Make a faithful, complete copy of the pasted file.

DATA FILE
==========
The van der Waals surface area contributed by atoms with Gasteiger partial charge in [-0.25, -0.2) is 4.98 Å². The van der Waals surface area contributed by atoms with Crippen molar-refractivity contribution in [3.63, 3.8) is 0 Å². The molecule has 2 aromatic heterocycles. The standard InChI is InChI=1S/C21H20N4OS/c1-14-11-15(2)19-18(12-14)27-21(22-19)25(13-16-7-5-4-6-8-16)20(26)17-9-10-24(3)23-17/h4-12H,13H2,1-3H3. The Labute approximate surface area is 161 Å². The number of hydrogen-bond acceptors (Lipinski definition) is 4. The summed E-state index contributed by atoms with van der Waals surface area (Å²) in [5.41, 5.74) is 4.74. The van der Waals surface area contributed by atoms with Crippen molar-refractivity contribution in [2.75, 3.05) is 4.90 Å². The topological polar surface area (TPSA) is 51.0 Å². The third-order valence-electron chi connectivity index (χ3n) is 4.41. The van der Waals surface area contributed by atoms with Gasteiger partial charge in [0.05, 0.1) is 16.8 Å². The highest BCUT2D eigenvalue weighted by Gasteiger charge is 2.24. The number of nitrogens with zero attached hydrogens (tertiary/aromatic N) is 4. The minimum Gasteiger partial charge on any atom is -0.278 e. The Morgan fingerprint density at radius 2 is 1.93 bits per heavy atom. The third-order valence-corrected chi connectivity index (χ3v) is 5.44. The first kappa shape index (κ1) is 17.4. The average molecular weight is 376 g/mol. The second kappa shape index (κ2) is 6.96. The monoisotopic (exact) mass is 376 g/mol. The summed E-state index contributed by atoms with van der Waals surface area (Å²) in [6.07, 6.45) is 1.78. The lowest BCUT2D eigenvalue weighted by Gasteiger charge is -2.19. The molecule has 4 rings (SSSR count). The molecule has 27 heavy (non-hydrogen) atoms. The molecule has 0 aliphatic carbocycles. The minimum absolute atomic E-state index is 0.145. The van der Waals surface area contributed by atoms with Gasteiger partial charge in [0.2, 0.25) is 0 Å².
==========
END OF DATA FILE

The van der Waals surface area contributed by atoms with Gasteiger partial charge in [-0.25, -0.2) is 4.98 Å². The van der Waals surface area contributed by atoms with Crippen molar-refractivity contribution in [3.63, 3.8) is 0 Å². The molecule has 2 aromatic heterocycles. The standard InChI is InChI=1S/C21H20N4OS/c1-14-11-15(2)19-18(12-14)27-21(22-19)25(13-16-7-5-4-6-8-16)20(26)17-9-10-24(3)23-17/h4-12H,13H2,1-3H3. The Labute approximate surface area is 161 Å². The number of hydrogen-bond acceptors (Lipinski definition) is 4. The summed E-state index contributed by atoms with van der Waals surface area (Å²) in [5.41, 5.74) is 4.74. The van der Waals surface area contributed by atoms with Crippen molar-refractivity contribution in [2.75, 3.05) is 4.90 Å². The topological polar surface area (TPSA) is 51.0 Å². The third-order valence-electron chi connectivity index (χ3n) is 4.41. The van der Waals surface area contributed by atoms with Gasteiger partial charge in [0.05, 0.1) is 16.8 Å². The highest BCUT2D eigenvalue weighted by Gasteiger charge is 2.24. The number of nitrogens with zero attached hydrogens (tertiary/aromatic N) is 4. The minimum Gasteiger partial charge on any atom is -0.278 e. The Morgan fingerprint density at radius 2 is 1.93 bits per heavy atom. The third-order valence-corrected chi connectivity index (χ3v) is 5.44. The first kappa shape index (κ1) is 17.4. The average molecular weight is 376 g/mol. The second kappa shape index (κ2) is 6.96. The monoisotopic (exact) mass is 376 g/mol. The summed E-state index contributed by atoms with van der Waals surface area (Å²) in [6.07, 6.45) is 1.78. The lowest BCUT2D eigenvalue weighted by Gasteiger charge is -2.19. The molecule has 4 rings (SSSR count). The molecule has 27 heavy (non-hydrogen) atoms. The molecule has 0 aliphatic carbocycles. The minimum absolute atomic E-state index is 0.145. The van der Waals surface area contributed by atoms with Gasteiger partial charge in [0.2, 0.25) is 0 Å².